Recall that the most important property of an inverse function is that it undoes the action of a function, and vice versa. In function notation it looks like this:
It might help to think of a function as an "operator" which operates on the variable x. If the function f operates on x, then operation by the inverse function f-1 immediately afterward simply undoes that action.
It works the other way too. Operation by f on the result of operating on x by f-1 just undoes the first action. Inverse operations undo each other.
We recognize the importance of inverse operations when we work with trigonometric and exponential functions. We can't find an angle in a right triangle from the lengths of its sides without an inverse trig. function (sin-1(x), cos-1(x), ... ), and we can't solve for a variable locked in an exponent unless we can take a long, the inverse function of exponentiation (with the same base).
Inverse functions undo the action of the other
Graphically, a function and its inverse are mirror images across the line y = x. Take the example plotted below. The inverse of f(x) = x2 is the square root function, f-1(x) = √x. Notice that for the root function, we have to restrict ourselves to the upper arm of the sideways parabola, otherwise it would be double-valued. That's very common with inverse functions (see Inverse Trig. Functions).
The blowup on the right gives you a closer view. Now the way that reflection across the line y = x works is kind of cool. If a point (x, y) exists on f(x), then the point (y, x) is its mirror image on f-1(x). For example, (2, 4) is on the graph of f(x) below, and (4, 2) is its mirror image on f-1(x).
This mirror-image property will help us a lot as we take derivatives of inverse functions.
The graphs of a function and its inverse are mirror images across the line y = x.
Now let's take a generic function, f(x), and its inverse f-1(x). We begin with the statement
Now we differentiate both sides with respect to x,
remembering that we need to apply the chain rule to the composition of functions on the left:
If we divide to isolate the derivative of the inverse on the left, we finally get:
The derivative of an inverse function, f-1(x) can be found without directly taking the derivative, if we know the function, f(x), and its derivative.
Finding the derivatives of the main inverse trig functions (sine, cosine, tangent) is pretty much the same, but we'll work through them all here just for drill
We're looking for
If we let
then we can apply f(x) = sin(x) to both sides to get:
Now if we take the derivative of each side with respect to x (d/dx), remembering that we have to use implicit differentiation on the left, we get:
On the right is just = 1, so we have the derivative we're looking for:
... but we want it in terms of x. That's easy because we know that sin(y) = x. We can build a triangle that reflects that fact: the sine of angle y is x:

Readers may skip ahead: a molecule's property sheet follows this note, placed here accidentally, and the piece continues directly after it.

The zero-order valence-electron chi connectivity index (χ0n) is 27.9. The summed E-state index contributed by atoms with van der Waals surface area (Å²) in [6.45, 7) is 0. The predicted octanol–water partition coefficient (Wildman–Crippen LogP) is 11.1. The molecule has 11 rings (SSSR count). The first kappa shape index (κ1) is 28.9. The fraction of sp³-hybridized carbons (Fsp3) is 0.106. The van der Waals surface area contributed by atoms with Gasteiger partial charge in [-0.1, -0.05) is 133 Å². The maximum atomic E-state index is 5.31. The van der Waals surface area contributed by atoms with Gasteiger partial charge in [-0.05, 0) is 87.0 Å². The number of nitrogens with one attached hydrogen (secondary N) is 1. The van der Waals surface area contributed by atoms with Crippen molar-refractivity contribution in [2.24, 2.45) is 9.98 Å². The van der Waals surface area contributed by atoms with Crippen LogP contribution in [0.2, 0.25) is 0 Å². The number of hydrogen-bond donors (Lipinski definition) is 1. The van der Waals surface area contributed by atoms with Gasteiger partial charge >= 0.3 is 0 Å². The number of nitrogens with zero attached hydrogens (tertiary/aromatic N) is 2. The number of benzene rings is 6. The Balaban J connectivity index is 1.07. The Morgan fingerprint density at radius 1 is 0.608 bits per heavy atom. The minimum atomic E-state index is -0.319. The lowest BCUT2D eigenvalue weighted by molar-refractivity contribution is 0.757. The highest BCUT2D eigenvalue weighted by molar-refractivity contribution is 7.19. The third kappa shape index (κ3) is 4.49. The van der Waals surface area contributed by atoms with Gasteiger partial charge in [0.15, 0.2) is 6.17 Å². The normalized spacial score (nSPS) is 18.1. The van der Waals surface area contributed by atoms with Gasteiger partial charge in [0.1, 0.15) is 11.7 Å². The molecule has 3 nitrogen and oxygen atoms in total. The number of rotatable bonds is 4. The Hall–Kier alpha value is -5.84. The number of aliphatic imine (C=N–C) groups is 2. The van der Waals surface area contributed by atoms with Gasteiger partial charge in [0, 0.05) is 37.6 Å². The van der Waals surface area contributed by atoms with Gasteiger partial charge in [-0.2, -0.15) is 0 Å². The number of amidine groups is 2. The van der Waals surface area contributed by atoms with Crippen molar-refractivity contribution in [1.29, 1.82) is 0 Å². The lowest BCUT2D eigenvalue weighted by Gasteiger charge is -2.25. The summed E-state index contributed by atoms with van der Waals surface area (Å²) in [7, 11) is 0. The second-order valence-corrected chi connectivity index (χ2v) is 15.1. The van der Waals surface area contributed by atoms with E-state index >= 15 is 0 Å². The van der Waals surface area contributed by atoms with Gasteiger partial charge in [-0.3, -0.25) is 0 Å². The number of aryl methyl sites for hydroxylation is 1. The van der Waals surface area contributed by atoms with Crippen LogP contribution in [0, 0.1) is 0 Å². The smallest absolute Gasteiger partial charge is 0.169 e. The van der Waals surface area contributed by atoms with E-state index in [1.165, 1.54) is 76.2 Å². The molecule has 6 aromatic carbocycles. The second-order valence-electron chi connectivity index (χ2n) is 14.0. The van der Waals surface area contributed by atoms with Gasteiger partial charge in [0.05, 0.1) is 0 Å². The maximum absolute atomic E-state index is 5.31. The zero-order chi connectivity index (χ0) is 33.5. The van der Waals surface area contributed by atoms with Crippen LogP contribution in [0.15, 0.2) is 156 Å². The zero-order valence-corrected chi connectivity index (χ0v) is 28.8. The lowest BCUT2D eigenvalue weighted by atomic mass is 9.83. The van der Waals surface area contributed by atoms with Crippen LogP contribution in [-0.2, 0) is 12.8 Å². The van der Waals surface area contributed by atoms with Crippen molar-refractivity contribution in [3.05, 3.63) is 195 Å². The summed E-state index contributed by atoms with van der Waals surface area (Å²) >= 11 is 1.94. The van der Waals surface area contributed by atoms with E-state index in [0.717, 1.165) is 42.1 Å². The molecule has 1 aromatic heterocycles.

To get the bottom side, just use the Pythagorean theorem. Now we can replace cos(y) with an algebraic expression containing x:
First let y = tan-1(x), then apply f(x) = tan(x) to both sides:
Now taking the derivative of both sides gives:
Then we divide by sec2(x) to get
Now using tan(y) = x, we can construct another triangle:
... and from that we find
This derivative is calculated in much the same way. We'll skip the details for this one; you should try it on your own. The result is:
You could use the same method to find derivatives of the inverse cosecant, secant and cotangent functions, too. Try it!
Solution: We begin with our function and its inverse:
We need the derivative of the function
Then it's just a matter of plugging the inverse in to cos(x):
Now it's a little difficult to convert this into the form we found in example 1, but if we plot the two, the result is in the graph on the right.
I've shifted the purple curve upward by 0.1 so you can see that the curves would perfectly overlap otherwise.
This graph is another version of the f(x) = x2 ,f-1(x) = √x graph above. Point (2, 4) is shown on f(x), and its mirror image across y = x, (4, 2) is shown on f-1(x).
Let's say we want to know the derivative (slope) of the inverse function at x = 4, but we don't actually know the inverse function (I know we know it here, but pretend we don't). Turns out we don't really need to know f-1(x).
If (4, 2) is a point on f-1(x), then (2, 4) is the point on f(x) at which f(x) has the reciprocal slope.
The green lines are tangent to the functions at those points. They have reciprocal slope. That means that the slope of the inverse at x = 4 can be found by taking the derivative of f(x) at x = 2.
We saw above that if points (a, b) and (c, d) lie on f(x), then points (b, a) and (d, c) will lie on f-1(x). We can use those two points to calculate the slopes of the segments connecting those lines. On the function, that slope is
and on the inverse it is.
It's easy to recognize that these are reciprocals of each other:
locations a, b, c and d are completely arbitrary, so we could make the distance between our two points zero, as we would in taking a derivative, so the relationship between derivatives is:
1. Let . Find at x = 1.
2. If f(x) = x3 + 7x + 2, and f(1) = 10, calculate the value of f-1(10).
3. If f(x) = 7x3 + (ln x)3, and f(1) = 7, calculate the value of f-1(7)
4. Find the equation of the line tangent to the inverse of f(x) = x5 + 2x3 + x - 4 at the point (-4, 0).
5. Take a look at the table below, showing values of a function f(x) and its derivative, f'(x). Use the table to find (f-1)'(1) and (f-1)'(-3). (You will likely encounter problems like this on the AP calculus exams).
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